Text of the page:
Telltale Games has become known for a very specific type of modern adventure game. Their games are usually serialized and heavily cutscene-driven, often resembling a TV miniseries just as much as they resemble video games. As the player in one of these games, your job is to make choices on behalf of the main character and to press timed button prompts whenever you’re doing something that requires quick reflexes. After an extremely popular adaptation of The Walking Dead flourished with this formula, Telltale Games stuck to comic book adaptation for their next project: The Wolf Among Us, an original story set in the universe of the comic book series Fables.
In Fables, a bunch of fairy tale characters have sought refuge in Manhattan, where they hide in plain sight and pretend to be human. The Wolf Among Us focuses on one of the series’ major characters, Sheriff Bigby Wolf, as he investigates a murder in 1986. Over the course of five installments, you follow the story of Bigby’s investigation, getting into fights, gathering evidence, and making choices. The action in The Wolf Among Us moves at a fast pace, and your choices are timed and integrated into the game so that interruptions in the flow of the story are rare. As a result, the game feels like a cutscene that never actually ends. Such a heavy ratio of story to gameplay won’t be for everybody, especially because the point-and-click adventure elements of the game are pretty simple, but the effect is pretty impressive and the execution is polished.
The Wolf Among Us has a dark, dramatic plot full of twists and tough choices. However, your enjoyment of the story is going to heavily depend on how much you can get into its tone of pulpy fairy tale noir. The plot itself is pretty good, but a lot of the characters, especially the ones based on more famous fairy tales, are held back by shallow characterization. There are a lot of moments where subverting a fairy tale cliché just makes a character into a different kind of cliché (What if Snow White was a prostitute? What if the Big Bad Wolf was actually a good guy?). The more obscure the fairy tales get, the better their characters fare, but that doesn’t change the fact that the writing often reaches for edginess for its own sake at the expense of depth and character development.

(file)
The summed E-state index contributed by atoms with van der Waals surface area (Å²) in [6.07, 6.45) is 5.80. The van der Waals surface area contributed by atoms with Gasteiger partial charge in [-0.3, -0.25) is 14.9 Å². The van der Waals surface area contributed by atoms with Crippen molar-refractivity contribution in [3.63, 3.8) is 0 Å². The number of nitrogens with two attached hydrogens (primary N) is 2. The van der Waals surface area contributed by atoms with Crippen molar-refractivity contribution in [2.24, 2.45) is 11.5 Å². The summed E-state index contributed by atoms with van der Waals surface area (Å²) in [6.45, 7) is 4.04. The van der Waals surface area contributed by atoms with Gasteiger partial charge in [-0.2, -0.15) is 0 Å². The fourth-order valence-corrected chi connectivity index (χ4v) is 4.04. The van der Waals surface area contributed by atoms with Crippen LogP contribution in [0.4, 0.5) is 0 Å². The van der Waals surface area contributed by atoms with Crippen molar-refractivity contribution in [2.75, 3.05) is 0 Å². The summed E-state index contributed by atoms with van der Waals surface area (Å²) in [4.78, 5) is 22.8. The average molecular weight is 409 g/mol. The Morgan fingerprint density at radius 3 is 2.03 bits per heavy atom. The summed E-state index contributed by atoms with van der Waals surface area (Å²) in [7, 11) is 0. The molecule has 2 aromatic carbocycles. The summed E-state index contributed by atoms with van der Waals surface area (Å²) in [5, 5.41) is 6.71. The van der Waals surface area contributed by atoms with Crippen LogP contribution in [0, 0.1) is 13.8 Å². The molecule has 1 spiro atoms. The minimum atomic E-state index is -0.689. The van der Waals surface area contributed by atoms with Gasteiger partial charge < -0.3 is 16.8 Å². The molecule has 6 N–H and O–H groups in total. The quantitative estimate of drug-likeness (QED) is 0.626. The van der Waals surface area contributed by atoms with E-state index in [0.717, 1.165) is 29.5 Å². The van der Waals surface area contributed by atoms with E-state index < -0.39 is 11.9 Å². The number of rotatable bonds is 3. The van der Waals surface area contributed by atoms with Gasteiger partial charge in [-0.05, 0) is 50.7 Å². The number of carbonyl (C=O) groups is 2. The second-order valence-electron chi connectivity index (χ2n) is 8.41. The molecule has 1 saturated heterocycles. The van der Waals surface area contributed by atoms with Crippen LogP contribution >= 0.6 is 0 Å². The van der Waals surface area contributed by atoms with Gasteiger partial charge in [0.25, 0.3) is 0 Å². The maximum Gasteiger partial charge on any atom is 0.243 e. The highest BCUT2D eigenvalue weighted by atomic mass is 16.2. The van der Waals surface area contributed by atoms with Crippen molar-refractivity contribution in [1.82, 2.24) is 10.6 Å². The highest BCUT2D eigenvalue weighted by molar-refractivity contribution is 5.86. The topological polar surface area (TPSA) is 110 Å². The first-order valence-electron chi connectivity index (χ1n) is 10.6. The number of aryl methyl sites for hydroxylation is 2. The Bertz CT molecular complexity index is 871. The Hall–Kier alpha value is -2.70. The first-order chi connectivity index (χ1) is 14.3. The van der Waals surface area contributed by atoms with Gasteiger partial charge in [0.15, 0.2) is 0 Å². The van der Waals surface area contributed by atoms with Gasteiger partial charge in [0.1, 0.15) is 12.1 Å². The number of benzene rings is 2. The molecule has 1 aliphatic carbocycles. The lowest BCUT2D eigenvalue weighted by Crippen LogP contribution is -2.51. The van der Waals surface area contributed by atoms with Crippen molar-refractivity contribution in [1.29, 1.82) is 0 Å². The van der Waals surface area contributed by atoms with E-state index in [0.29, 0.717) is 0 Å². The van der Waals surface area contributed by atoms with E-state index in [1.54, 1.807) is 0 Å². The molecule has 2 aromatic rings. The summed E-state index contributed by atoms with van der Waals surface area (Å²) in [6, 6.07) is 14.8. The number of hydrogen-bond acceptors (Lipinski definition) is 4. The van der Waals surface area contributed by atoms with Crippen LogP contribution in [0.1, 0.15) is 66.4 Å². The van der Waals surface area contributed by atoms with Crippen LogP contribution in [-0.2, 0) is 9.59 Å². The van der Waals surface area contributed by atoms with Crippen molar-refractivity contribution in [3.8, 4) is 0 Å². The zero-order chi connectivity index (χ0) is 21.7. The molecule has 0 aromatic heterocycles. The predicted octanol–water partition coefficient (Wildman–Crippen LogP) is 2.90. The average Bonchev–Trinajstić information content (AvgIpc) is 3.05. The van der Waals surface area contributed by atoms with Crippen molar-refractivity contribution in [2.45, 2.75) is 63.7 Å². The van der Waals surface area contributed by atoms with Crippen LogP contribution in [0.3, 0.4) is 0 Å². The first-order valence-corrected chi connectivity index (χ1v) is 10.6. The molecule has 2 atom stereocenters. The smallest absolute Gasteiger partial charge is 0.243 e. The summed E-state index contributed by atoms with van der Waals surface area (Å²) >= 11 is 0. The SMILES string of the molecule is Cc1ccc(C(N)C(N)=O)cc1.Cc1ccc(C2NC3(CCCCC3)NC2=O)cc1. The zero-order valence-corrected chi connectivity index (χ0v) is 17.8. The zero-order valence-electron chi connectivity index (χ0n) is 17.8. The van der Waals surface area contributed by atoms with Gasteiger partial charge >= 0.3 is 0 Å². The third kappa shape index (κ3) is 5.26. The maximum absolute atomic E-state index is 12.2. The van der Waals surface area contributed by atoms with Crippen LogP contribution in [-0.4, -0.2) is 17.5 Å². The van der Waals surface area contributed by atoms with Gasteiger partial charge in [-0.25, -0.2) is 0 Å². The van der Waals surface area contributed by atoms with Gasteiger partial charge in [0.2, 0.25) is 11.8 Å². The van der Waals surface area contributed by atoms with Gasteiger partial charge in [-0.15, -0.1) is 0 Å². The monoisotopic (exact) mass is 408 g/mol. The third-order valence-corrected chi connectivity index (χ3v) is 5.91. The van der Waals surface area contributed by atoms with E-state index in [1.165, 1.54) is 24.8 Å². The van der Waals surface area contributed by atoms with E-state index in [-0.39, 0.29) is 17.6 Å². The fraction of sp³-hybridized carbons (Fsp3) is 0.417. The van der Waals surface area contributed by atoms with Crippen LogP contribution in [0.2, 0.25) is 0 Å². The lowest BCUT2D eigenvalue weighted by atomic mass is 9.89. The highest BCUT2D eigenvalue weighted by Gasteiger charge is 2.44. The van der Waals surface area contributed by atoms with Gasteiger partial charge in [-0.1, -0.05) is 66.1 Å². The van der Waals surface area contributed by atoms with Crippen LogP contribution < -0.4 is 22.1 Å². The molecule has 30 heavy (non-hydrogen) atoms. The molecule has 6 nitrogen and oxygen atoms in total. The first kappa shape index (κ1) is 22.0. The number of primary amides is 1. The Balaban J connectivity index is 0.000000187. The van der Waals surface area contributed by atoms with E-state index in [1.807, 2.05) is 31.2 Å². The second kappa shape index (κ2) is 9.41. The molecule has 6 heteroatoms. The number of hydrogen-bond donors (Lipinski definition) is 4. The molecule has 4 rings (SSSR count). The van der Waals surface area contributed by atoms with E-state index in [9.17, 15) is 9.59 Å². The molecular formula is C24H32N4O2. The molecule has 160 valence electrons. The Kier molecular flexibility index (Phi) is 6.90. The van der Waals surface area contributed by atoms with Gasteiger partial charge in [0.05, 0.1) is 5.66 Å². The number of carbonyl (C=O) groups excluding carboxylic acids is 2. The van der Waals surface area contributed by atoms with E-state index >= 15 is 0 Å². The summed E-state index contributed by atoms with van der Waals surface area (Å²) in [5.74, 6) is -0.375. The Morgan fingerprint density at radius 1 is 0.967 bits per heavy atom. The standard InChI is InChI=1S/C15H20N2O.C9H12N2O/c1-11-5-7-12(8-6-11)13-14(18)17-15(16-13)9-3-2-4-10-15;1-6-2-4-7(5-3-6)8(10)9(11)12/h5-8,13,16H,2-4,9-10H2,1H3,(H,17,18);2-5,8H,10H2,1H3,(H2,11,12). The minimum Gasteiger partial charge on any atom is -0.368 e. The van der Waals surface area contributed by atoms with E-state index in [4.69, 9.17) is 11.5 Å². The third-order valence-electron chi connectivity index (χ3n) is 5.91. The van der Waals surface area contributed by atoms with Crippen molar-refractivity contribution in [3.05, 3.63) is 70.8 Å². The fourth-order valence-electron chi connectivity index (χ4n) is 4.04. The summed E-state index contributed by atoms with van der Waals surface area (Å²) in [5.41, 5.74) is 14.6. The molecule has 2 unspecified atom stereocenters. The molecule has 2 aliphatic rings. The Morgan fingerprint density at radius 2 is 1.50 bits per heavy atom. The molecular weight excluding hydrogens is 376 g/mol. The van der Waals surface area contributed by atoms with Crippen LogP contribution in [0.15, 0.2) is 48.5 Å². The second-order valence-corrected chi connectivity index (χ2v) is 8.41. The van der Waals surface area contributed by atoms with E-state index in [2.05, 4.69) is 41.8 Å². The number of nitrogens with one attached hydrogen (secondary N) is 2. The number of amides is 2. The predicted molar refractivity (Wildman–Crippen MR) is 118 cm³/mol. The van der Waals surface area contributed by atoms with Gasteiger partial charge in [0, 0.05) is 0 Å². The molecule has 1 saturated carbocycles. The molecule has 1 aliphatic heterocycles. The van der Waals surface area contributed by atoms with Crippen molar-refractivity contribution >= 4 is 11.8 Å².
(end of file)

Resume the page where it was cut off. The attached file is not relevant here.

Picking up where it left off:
A few issues with the writing and characterization in The Wolf Among Us shouldn’t dissuade people who like the idea of playing through a pulpy, highly interactive story, but issues with the port make it hard to recommend the Android version. Longer load times and a higher frequency of crashes aren’t great, but the real killer is that the button inputs are way less involved on Android. Getting into a tense situation in the console versions of The Wolf Among Us means performing a wide variety of different button presses and special maneuvers, but with the Android version it’s just swipe up, swipe left, tap here, tap here repeatedly, and so on. It takes a lot of the intensity out of the game’s combat sequences. There is one plus with the Android version, though: the first chapter of the game is free in the Google Play store, which means that if you’re on the fence, you can actually start playing it to see whether or not it’s for you.
Making choices in video games is really fun, and rarely is that mechanic more central to the overall experience than in The Wolf Among Us. Since it doesn’t cost anything to play the first chapter on Android, it’s definitely worth checking out to see how it plays for yourself. It’s a flawed port of a flawed game, but it’s self-assured and original enough to find plenty of people out there who love what it’s trying to do.
Telltale Games’ second cutscene-based adventure game is a decent noir story, but the Android port suffers from overly simplified controls and button prompts.